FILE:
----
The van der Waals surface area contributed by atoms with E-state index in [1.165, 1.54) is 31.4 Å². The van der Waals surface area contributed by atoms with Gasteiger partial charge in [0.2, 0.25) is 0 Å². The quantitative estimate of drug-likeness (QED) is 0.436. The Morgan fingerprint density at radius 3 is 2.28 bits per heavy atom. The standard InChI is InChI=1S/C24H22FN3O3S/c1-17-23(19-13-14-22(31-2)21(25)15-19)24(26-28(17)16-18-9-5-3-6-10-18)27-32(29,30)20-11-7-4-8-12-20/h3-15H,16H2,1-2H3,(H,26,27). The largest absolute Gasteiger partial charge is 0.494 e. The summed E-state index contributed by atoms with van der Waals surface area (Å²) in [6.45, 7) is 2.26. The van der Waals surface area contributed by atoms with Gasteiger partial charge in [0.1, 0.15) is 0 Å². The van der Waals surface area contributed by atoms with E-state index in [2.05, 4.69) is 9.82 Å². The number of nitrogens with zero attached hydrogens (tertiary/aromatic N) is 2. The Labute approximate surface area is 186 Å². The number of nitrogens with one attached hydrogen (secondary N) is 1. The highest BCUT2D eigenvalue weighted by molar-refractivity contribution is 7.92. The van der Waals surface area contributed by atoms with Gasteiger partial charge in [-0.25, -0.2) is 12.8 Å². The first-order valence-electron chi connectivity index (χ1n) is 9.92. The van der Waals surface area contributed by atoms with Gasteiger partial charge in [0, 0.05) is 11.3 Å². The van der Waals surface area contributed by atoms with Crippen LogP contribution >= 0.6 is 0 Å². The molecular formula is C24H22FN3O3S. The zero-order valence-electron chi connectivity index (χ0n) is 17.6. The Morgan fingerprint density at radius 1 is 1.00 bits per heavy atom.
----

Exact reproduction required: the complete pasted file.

The van der Waals surface area contributed by atoms with E-state index in [1.165, 1.54) is 31.4 Å². The van der Waals surface area contributed by atoms with Gasteiger partial charge in [0.2, 0.25) is 0 Å². The quantitative estimate of drug-likeness (QED) is 0.436. The Morgan fingerprint density at radius 3 is 2.28 bits per heavy atom. The standard InChI is InChI=1S/C24H22FN3O3S/c1-17-23(19-13-14-22(31-2)21(25)15-19)24(26-28(17)16-18-9-5-3-6-10-18)27-32(29,30)20-11-7-4-8-12-20/h3-15H,16H2,1-2H3,(H,26,27). The largest absolute Gasteiger partial charge is 0.494 e. The summed E-state index contributed by atoms with van der Waals surface area (Å²) in [6.45, 7) is 2.26. The van der Waals surface area contributed by atoms with Gasteiger partial charge in [0.1, 0.15) is 0 Å². The van der Waals surface area contributed by atoms with E-state index in [2.05, 4.69) is 9.82 Å². The number of nitrogens with zero attached hydrogens (tertiary/aromatic N) is 2. The Labute approximate surface area is 186 Å². The number of nitrogens with one attached hydrogen (secondary N) is 1. The highest BCUT2D eigenvalue weighted by molar-refractivity contribution is 7.92. The van der Waals surface area contributed by atoms with Gasteiger partial charge in [-0.25, -0.2) is 12.8 Å². The first-order valence-electron chi connectivity index (χ1n) is 9.92. The van der Waals surface area contributed by atoms with Gasteiger partial charge in [0, 0.05) is 11.3 Å². The van der Waals surface area contributed by atoms with Crippen LogP contribution >= 0.6 is 0 Å². The molecular formula is C24H22FN3O3S. The zero-order valence-electron chi connectivity index (χ0n) is 17.6. The Morgan fingerprint density at radius 1 is 1.00 bits per heavy atom.